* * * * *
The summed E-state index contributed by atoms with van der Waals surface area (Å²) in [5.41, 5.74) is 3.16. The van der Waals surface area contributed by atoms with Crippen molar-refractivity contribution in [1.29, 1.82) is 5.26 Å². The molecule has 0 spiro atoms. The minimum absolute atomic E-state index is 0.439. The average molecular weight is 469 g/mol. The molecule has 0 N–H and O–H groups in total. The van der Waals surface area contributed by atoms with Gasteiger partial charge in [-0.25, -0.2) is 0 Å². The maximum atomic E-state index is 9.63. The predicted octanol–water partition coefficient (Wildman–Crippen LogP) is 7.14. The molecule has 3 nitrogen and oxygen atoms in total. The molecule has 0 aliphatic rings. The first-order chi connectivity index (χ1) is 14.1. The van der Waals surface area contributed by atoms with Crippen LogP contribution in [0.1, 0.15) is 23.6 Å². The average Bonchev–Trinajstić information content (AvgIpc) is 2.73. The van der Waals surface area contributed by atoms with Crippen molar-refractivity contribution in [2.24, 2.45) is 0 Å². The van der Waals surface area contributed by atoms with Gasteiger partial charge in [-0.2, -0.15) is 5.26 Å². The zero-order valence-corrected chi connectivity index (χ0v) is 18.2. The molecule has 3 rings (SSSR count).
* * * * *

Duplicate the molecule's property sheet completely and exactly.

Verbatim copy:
The summed E-state index contributed by atoms with van der Waals surface area (Å²) in [5.41, 5.74) is 3.16. The van der Waals surface area contributed by atoms with Crippen molar-refractivity contribution in [1.29, 1.82) is 5.26 Å². The molecule has 0 spiro atoms. The minimum absolute atomic E-state index is 0.439. The average molecular weight is 469 g/mol. The molecule has 0 N–H and O–H groups in total. The van der Waals surface area contributed by atoms with Gasteiger partial charge in [-0.25, -0.2) is 0 Å². The maximum atomic E-state index is 9.63. The predicted octanol–water partition coefficient (Wildman–Crippen LogP) is 7.14. The molecule has 3 nitrogen and oxygen atoms in total. The molecule has 0 aliphatic rings. The first-order chi connectivity index (χ1) is 14.1. The van der Waals surface area contributed by atoms with Crippen LogP contribution in [0.1, 0.15) is 23.6 Å². The average Bonchev–Trinajstić information content (AvgIpc) is 2.73. The van der Waals surface area contributed by atoms with Crippen molar-refractivity contribution in [2.24, 2.45) is 0 Å². The van der Waals surface area contributed by atoms with Gasteiger partial charge in [-0.2, -0.15) is 5.26 Å². The zero-order valence-corrected chi connectivity index (χ0v) is 18.2. The molecule has 3 rings (SSSR count).